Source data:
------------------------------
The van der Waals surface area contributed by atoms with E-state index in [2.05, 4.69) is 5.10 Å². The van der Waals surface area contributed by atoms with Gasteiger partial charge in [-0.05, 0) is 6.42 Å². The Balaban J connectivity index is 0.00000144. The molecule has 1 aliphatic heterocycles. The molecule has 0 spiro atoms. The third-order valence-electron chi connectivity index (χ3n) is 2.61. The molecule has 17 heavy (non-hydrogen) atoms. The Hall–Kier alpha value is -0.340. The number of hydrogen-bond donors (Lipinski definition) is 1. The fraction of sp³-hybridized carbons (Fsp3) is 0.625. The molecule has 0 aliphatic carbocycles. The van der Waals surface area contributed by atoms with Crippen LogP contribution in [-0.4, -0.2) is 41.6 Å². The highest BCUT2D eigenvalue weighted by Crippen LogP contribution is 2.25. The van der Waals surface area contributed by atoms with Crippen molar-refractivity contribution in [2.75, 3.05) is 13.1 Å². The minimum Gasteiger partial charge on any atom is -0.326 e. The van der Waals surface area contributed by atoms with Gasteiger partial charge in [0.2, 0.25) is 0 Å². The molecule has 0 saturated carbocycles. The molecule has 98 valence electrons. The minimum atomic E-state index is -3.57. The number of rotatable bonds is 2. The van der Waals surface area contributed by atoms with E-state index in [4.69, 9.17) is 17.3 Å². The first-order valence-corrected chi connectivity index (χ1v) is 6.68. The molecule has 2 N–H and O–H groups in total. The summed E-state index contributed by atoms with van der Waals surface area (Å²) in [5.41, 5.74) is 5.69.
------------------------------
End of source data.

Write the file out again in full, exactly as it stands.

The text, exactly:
The van der Waals surface area contributed by atoms with E-state index in [2.05, 4.69) is 5.10 Å². The van der Waals surface area contributed by atoms with Gasteiger partial charge in [-0.05, 0) is 6.42 Å². The Balaban J connectivity index is 0.00000144. The molecule has 1 aliphatic heterocycles. The molecule has 0 spiro atoms. The third-order valence-electron chi connectivity index (χ3n) is 2.61. The molecule has 17 heavy (non-hydrogen) atoms. The Hall–Kier alpha value is -0.340. The number of hydrogen-bond donors (Lipinski definition) is 1. The fraction of sp³-hybridized carbons (Fsp3) is 0.625. The molecule has 0 aliphatic carbocycles. The van der Waals surface area contributed by atoms with Crippen LogP contribution in [-0.4, -0.2) is 41.6 Å². The highest BCUT2D eigenvalue weighted by Crippen LogP contribution is 2.25. The van der Waals surface area contributed by atoms with Crippen molar-refractivity contribution in [2.75, 3.05) is 13.1 Å². The minimum Gasteiger partial charge on any atom is -0.326 e. The van der Waals surface area contributed by atoms with Gasteiger partial charge in [0.2, 0.25) is 0 Å². The molecule has 0 saturated carbocycles. The molecule has 98 valence electrons. The minimum atomic E-state index is -3.57. The number of rotatable bonds is 2. The van der Waals surface area contributed by atoms with E-state index in [4.69, 9.17) is 17.3 Å². The first-order valence-corrected chi connectivity index (χ1v) is 6.68. The molecule has 2 N–H and O–H groups in total. The summed E-state index contributed by atoms with van der Waals surface area (Å²) in [5.41, 5.74) is 5.69.